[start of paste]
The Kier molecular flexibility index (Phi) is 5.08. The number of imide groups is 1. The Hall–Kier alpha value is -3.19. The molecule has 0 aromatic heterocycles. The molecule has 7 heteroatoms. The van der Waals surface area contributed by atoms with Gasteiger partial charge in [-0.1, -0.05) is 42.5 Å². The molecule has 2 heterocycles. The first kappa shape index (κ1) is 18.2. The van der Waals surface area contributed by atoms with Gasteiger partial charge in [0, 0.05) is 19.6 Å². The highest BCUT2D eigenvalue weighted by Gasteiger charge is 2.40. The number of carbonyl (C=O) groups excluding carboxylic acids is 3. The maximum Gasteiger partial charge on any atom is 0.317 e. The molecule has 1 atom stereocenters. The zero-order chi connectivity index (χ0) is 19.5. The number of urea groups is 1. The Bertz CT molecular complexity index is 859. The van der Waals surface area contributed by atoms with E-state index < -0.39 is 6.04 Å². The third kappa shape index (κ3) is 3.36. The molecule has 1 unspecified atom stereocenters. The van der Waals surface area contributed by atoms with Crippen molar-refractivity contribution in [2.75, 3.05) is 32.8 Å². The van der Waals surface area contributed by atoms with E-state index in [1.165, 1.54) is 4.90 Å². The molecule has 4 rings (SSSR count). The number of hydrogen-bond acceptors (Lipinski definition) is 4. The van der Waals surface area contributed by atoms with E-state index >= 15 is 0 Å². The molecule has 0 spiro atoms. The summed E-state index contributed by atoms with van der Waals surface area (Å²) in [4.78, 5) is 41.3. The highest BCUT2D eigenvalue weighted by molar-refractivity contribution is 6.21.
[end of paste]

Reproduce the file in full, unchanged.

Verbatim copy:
The Kier molecular flexibility index (Phi) is 5.08. The number of imide groups is 1. The Hall–Kier alpha value is -3.19. The molecule has 0 aromatic heterocycles. The molecule has 7 heteroatoms. The van der Waals surface area contributed by atoms with Gasteiger partial charge in [-0.1, -0.05) is 42.5 Å². The molecule has 2 heterocycles. The first kappa shape index (κ1) is 18.2. The van der Waals surface area contributed by atoms with Gasteiger partial charge in [0, 0.05) is 19.6 Å². The highest BCUT2D eigenvalue weighted by Gasteiger charge is 2.40. The number of carbonyl (C=O) groups excluding carboxylic acids is 3. The maximum Gasteiger partial charge on any atom is 0.317 e. The molecule has 1 atom stereocenters. The zero-order chi connectivity index (χ0) is 19.5. The number of urea groups is 1. The Bertz CT molecular complexity index is 859. The van der Waals surface area contributed by atoms with E-state index < -0.39 is 6.04 Å². The third kappa shape index (κ3) is 3.36. The molecule has 1 unspecified atom stereocenters. The van der Waals surface area contributed by atoms with Crippen molar-refractivity contribution in [2.75, 3.05) is 32.8 Å². The van der Waals surface area contributed by atoms with E-state index in [1.165, 1.54) is 4.90 Å². The molecule has 4 rings (SSSR count). The number of hydrogen-bond acceptors (Lipinski definition) is 4. The van der Waals surface area contributed by atoms with E-state index >= 15 is 0 Å². The molecule has 0 spiro atoms. The summed E-state index contributed by atoms with van der Waals surface area (Å²) in [4.78, 5) is 41.3. The highest BCUT2D eigenvalue weighted by molar-refractivity contribution is 6.21.